Painted on the back wall of the Old DeSoto Hotel, facing the brand new Hotel Indigo El Paso Downtown, is a message that not only reaches across the alley, but time as well: “Newly Remodeled & Refurnished.”
Never was there a truer ad posted in the Heart of El Paso.
Located at 301 Main, the newly renovated hotel proudly adds both El Paso and Downtown to its name as a means of tying the past and future of the facility together.
Like a “Mad Men” set brought to life, the old Downtown Motor Inn, now hosts its first guests in years.
During Thursday’s official grand opening, General Manager Miguel Diaz proudly escorted a small press contingent around the newly-reopened hotel.
Sporting colors directly from the crayon box that is El Paso and design touches from the city’s heyday as a manufacturing and railroad hub, the Indigo bridges the gap between the 20th Century and the 21st Century.
As guests arrive on the 5th floor, they are greeted with a panorama of the city’s retail and hotel history, a continuum of buildings from each decade of the 20th Century. The hotel stands out among the group – with gleaming metal, colorful window tint and design details from around the region.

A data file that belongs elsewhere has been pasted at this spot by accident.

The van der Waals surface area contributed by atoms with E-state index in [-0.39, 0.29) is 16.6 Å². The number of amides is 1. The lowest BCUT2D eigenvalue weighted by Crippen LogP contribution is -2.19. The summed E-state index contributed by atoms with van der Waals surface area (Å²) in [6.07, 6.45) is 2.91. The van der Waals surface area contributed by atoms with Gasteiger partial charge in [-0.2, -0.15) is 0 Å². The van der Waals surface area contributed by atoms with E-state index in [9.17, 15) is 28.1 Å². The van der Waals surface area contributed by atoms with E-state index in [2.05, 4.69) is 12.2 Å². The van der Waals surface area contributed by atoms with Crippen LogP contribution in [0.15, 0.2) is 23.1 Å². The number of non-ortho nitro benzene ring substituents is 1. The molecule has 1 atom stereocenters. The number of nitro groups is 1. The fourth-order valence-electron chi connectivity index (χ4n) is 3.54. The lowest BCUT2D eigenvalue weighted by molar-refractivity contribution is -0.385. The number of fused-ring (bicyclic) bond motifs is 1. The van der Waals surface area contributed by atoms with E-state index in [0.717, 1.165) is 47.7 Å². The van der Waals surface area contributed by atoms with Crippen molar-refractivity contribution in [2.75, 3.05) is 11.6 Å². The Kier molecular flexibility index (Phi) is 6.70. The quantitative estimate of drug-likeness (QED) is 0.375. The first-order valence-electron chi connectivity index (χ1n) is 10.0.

While Thursday was the first official opening of the hotel, guests have been staying there for a few weeks during the soft opening. One family from Australia, who were making their way across the Southwest, found the Indigo and had nothing but praise for the city’s new lodging option.
Diaz shares, “So this family had just arrived from a trip through and around Marfa – and they’ve traveled around the world and stayed at other Hotel Indigo properties – and they were just blown away by what we’ve got here in El Paso.”
From the rooftop pool, to the Mixology bar, to the conference rooms and work out areas, guests are treated to amenities far-removed from the typical hotel. Once guests head upstairs to their rooms, those amenities continue, as does the theme of the Borderland.
The hallways are a combination of desert brown walls, turquoise and black accented carpet and individual room numbers, forged in steel with a mini planter – overflowing with replicas of Chihuahuan Desert flora.
All the rooms, be they the king, queen double or the suite, are replete with echos and items from around the area. Here a full metal desk, made in Fabens; there a series of photos of Singer Sewing Machines that were once built but blocks from the hotel. The bathroom doors – a perfect replica of a Southern Pacific box car door – effortlessly sliding to reveal a clean, ultra modern bathroom.